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U.S. DEPARTMENT OF STATE
95/03/08 REMARKS: MRS. CLINTON ON EDUCATION INITIATIVE, WOMEN‚S DAY
REMARKS OF FIRST LADY HILLARY RODHAM CLINTON
ANNOUNCEMENT OF U.S. INITIATIVE TO EXPAND
GIRLS' AND WOMEN'S EDUCATION IN THE
ON THE OCCASION OF INTERNATIONAL WOMEN'S DAY
MARCH 8, 1995
Thank you very much. I am grateful for this opportunity to speak at
this forum on International Women's Day. Today, I have the pleasure of
announcing a United States initiative to expand girls' and women's
education in the developing world.
The issues addressed at this Summit are issues that women around the
world face every day in their kitchens or at their children' s bedsides,
in the marketplace and in the workforce. Women should be active
participants in helping their societies meet the great challenges of
this and the next century. But that can only be achieved if women are
empowered through education, legal rights and protection from violence
and are assured access to adequate social services, employment
opportunities, political institutions and decision-making. Empowerment
and access will enable women to take their rightful places as they work
in partnership with men to strengthen their families and contribute to
No single factor contributes tot he long-term health and prosperity of a
developing nation or any nation more that investing in education for
girls and women. In countries where governments have invested primary
and secondary schooling for girls and women, the investment has been
repaid many times through higher economic productivity, greater
participation of women in the modern labor sector, longer life
expectancy, lower birth rates, and stronger families and communities.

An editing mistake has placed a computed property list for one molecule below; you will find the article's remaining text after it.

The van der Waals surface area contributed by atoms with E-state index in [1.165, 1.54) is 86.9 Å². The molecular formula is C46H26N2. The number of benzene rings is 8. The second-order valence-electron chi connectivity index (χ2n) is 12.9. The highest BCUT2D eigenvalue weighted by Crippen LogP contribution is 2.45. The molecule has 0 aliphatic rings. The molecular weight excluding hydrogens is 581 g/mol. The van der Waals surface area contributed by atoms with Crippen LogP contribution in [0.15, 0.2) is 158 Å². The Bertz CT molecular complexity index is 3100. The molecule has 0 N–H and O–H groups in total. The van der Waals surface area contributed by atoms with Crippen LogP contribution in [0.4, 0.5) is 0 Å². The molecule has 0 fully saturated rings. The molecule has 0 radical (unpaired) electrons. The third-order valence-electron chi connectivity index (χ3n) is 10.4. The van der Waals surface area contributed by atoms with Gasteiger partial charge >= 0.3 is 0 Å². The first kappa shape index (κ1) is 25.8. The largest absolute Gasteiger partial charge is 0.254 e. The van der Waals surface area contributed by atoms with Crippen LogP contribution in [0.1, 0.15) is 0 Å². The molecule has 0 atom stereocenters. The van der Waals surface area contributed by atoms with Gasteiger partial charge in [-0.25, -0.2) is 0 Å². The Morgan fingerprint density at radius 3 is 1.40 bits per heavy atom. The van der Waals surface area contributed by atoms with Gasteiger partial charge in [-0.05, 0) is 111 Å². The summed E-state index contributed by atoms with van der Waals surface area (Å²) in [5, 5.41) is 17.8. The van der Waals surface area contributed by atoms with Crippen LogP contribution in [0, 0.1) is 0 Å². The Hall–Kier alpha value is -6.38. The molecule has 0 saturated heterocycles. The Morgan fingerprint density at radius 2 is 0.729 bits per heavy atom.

While we have witnessed significant increases in primary school
enrollments worldwide in the past two decades, much remains to be done.
Today, more than two-thirds of the children who have never attended
school or dropped out before finishing, are girls. Almost one billion
people remain illiterate, and two-thirds of them are women.
Recent research has demonstrated that investments in the education of
girls and women are investments in the community and in the prosperity
of a nation. Moreover, investments in girls and women may yield a
higher return than any others in a country's development.
The deliberations, goals, and commitments of the International
Conference on Population and Development in Cairo last year, this World
Summit for Social Development taking place here this week, and the
Fourth World Conference on Women in Beijing later this year, have all
clearly stated that education of girls and women throughout their lives
is essential to increased global prosperity and social integration.
Recognizing the critical role women must play in their own and their
countries' development and the importance of education in enabling them
to play those roles, I am pleased to announce today that the United
States will allocate $100 million over a 10-year period to provide
enhanced educational opportunities for hundreds of thousands of girls
and women in Africa, Asia and Latin America who currently live in
poverty. The goals of this initiative are ambitious: They include a 20
percent increase in girls' primary school completion rates or a 20
percent increase in the number of women who are functionally literate in
the project areas in each country within 10 years.
A key element in this initiative is that it will be women, organized by
NGOs, who will take the leadership in this effort. This new program
will also assist women in developing their own capacities for improving
the education of their children, including their daughters.
I am proud that the United States in taking such an important step in
helping poor women reach their full potential in their families,
communities, and their societies. There is no more important task
before all of us. I respectfully urge other governments to join us in
creating or expanding the opportunities for all women worldwide.
Thank you very much.
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